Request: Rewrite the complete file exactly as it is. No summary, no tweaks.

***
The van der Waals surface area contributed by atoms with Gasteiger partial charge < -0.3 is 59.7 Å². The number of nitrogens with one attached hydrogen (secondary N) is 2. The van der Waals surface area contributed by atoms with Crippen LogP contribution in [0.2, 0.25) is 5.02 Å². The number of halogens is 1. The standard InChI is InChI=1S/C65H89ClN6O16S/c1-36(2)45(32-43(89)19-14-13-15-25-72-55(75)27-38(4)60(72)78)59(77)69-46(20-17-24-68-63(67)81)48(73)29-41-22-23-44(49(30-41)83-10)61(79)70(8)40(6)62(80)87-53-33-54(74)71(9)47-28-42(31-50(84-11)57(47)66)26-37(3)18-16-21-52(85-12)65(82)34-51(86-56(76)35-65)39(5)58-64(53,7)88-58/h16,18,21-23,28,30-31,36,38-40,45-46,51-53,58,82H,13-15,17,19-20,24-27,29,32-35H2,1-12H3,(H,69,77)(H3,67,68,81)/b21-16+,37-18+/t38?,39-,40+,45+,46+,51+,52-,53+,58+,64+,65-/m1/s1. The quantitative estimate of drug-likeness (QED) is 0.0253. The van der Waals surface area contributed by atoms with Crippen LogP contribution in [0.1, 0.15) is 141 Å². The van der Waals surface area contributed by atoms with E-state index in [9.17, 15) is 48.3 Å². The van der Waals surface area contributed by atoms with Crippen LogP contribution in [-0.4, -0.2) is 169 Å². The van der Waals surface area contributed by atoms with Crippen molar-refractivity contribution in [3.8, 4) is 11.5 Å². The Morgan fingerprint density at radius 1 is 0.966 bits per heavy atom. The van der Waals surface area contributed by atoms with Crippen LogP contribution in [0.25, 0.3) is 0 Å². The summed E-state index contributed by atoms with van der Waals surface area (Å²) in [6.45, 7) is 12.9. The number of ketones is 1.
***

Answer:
The van der Waals surface area contributed by atoms with Gasteiger partial charge < -0.3 is 59.7 Å². The number of nitrogens with one attached hydrogen (secondary N) is 2. The van der Waals surface area contributed by atoms with Crippen LogP contribution in [0.2, 0.25) is 5.02 Å². The number of halogens is 1. The standard InChI is InChI=1S/C65H89ClN6O16S/c1-36(2)45(32-43(89)19-14-13-15-25-72-55(75)27-38(4)60(72)78)59(77)69-46(20-17-24-68-63(67)81)48(73)29-41-22-23-44(49(30-41)83-10)61(79)70(8)40(6)62(80)87-53-33-54(74)71(9)47-28-42(31-50(84-11)57(47)66)26-37(3)18-16-21-52(85-12)65(82)34-51(86-56(76)35-65)39(5)58-64(53,7)88-58/h16,18,21-23,28,30-31,36,38-40,45-46,51-53,58,82H,13-15,17,19-20,24-27,29,32-35H2,1-12H3,(H,69,77)(H3,67,68,81)/b21-16+,37-18+/t38?,39-,40+,45+,46+,51+,52-,53+,58+,64+,65-/m1/s1. The quantitative estimate of drug-likeness (QED) is 0.0253. The van der Waals surface area contributed by atoms with Crippen LogP contribution in [0.1, 0.15) is 141 Å². The van der Waals surface area contributed by atoms with E-state index in [9.17, 15) is 48.3 Å². The van der Waals surface area contributed by atoms with Crippen LogP contribution in [-0.4, -0.2) is 169 Å². The van der Waals surface area contributed by atoms with Crippen molar-refractivity contribution in [3.8, 4) is 11.5 Å². The Morgan fingerprint density at radius 1 is 0.966 bits per heavy atom. The van der Waals surface area contributed by atoms with Crippen LogP contribution in [0.25, 0.3) is 0 Å². The summed E-state index contributed by atoms with van der Waals surface area (Å²) in [6.45, 7) is 12.9. The number of ketones is 1.